Rates on 30-year mortgages drop
WASHINGTON—Rates on 30-year mortgages edged down slightly this week, staying below 6 percent, although rates on other types of mortgages rose.
Rates on 30-year mortgages dropped below the 6 percent threshold in the second week of January and stayed there for six straight weeks as the sharp economic slowdown stirred concerns about a possible recession. But then rates began rising as bond investors became worried about increased inflation, hitting a high for this year of 6.24 percent the week of Feb. 28.
The meltdown of Bear Stearns, the nation's fifth-largest investment bank, prompted the Federal Reserve to move aggressively to pump money into the financial system and slash a key lending rate by three-quarters point on March 18.
Analysts said all of these Fed efforts had helped to ease pressure on interest rates that had been generated by the higher inflation readings. Also contributing were further weak readings on the economy, with the Index of Leading Economic Indicators falling for a fifth straight month and consumer confidence dropping to a five-year low.
"Long-term mortgage rates were mixed, but relatively unchanged in the past week as the latest economic indicators came in much as expected," said Frank Nothaft, chief economist at Freddie Mac.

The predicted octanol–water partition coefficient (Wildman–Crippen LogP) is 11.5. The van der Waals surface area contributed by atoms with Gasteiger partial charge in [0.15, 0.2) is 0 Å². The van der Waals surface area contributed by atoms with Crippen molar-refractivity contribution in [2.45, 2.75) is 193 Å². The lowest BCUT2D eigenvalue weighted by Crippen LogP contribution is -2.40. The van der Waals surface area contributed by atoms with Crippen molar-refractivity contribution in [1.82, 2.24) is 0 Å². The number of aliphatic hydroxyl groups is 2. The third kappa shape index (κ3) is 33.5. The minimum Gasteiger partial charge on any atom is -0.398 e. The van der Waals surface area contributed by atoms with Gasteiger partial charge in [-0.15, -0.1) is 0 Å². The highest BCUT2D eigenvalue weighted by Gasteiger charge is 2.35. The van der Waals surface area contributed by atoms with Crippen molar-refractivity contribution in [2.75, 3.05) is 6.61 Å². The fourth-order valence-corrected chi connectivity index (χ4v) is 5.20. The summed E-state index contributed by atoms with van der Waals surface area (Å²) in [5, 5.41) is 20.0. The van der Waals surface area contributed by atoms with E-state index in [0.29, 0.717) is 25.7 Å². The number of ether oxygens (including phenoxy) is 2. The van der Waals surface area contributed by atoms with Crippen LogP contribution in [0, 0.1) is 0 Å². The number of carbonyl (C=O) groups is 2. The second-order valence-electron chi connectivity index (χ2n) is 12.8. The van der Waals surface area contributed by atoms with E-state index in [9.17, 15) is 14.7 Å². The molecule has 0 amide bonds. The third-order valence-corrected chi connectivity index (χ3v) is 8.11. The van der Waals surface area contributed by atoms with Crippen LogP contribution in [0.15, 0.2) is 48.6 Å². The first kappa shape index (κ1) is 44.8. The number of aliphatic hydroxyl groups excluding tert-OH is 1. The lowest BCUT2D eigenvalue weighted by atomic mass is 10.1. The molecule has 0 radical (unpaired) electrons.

Outside of 30-year mortgages, rates on other mortgage categories posted slight increases.
Rates on 15-year, fixed-rate mortgages, a popular choice for refinancing, rose to 5.34 percent this week, up from 5.27 percent last week.
For five-year, adjustable-rate mortgages, rates rose to 5.67 percent, up from 5.56 percent last week.
Rates on one-year, adjustable-rate mortgages increased to 5.24 percent, up from 5.15 percent last week.
The mortgage rates do not include add-on fees known as points. For 30-year and 15-year mortgages, the nationwide average fee was 0.4 point. Five-year mortgages carried a 0.6 point average fee while one-year mortgages had a 0.5 point average.
A year ago, rates on 30-year mortgages stood at 6.16 percent, 15-year mortgage rates averaged 5.86 percent, five-year adjustable-rate mortgages were 5.88 percent and one-year adjustable-rate mortgages were at 5.43 percent.
Housing has been suffering through a severe slump that has dragged down house prices in many parts of the country. The fallout is hitting both homeowners and the economy at large, raising worries about a possible recession.
"We are in the midst of a slump and we still have a ways to go," Lynch said. "Our price forecast shows that median prices won't bottom until mid-2009."
This article appeared in the Lowell Sun on Wednesday, March 27, 2008